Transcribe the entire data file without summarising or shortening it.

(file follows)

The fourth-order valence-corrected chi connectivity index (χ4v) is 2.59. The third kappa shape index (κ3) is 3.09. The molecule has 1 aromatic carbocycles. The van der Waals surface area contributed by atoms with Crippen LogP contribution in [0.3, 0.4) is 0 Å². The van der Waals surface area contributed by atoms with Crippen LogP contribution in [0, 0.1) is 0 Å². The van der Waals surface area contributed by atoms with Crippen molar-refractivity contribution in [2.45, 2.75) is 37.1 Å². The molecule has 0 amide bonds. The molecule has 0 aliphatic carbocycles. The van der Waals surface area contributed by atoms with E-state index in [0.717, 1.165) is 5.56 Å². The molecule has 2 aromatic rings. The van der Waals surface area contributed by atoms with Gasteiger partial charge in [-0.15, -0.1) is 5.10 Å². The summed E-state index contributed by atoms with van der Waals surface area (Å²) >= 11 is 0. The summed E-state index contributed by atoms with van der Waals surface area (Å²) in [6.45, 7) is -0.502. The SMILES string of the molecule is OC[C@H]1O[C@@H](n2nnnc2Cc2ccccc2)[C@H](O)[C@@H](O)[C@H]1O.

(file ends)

The fourth-order valence-corrected chi connectivity index (χ4v) is 2.59. The third kappa shape index (κ3) is 3.09. The molecule has 1 aromatic carbocycles. The van der Waals surface area contributed by atoms with Crippen LogP contribution in [0.3, 0.4) is 0 Å². The van der Waals surface area contributed by atoms with Crippen LogP contribution in [0, 0.1) is 0 Å². The van der Waals surface area contributed by atoms with Crippen molar-refractivity contribution in [2.45, 2.75) is 37.1 Å². The molecule has 0 amide bonds. The molecule has 0 aliphatic carbocycles. The van der Waals surface area contributed by atoms with E-state index in [0.717, 1.165) is 5.56 Å². The molecule has 2 aromatic rings. The van der Waals surface area contributed by atoms with Gasteiger partial charge in [-0.15, -0.1) is 5.10 Å². The summed E-state index contributed by atoms with van der Waals surface area (Å²) >= 11 is 0. The summed E-state index contributed by atoms with van der Waals surface area (Å²) in [6.45, 7) is -0.502. The SMILES string of the molecule is OC[C@H]1O[C@@H](n2nnnc2Cc2ccccc2)[C@H](O)[C@@H](O)[C@H]1O.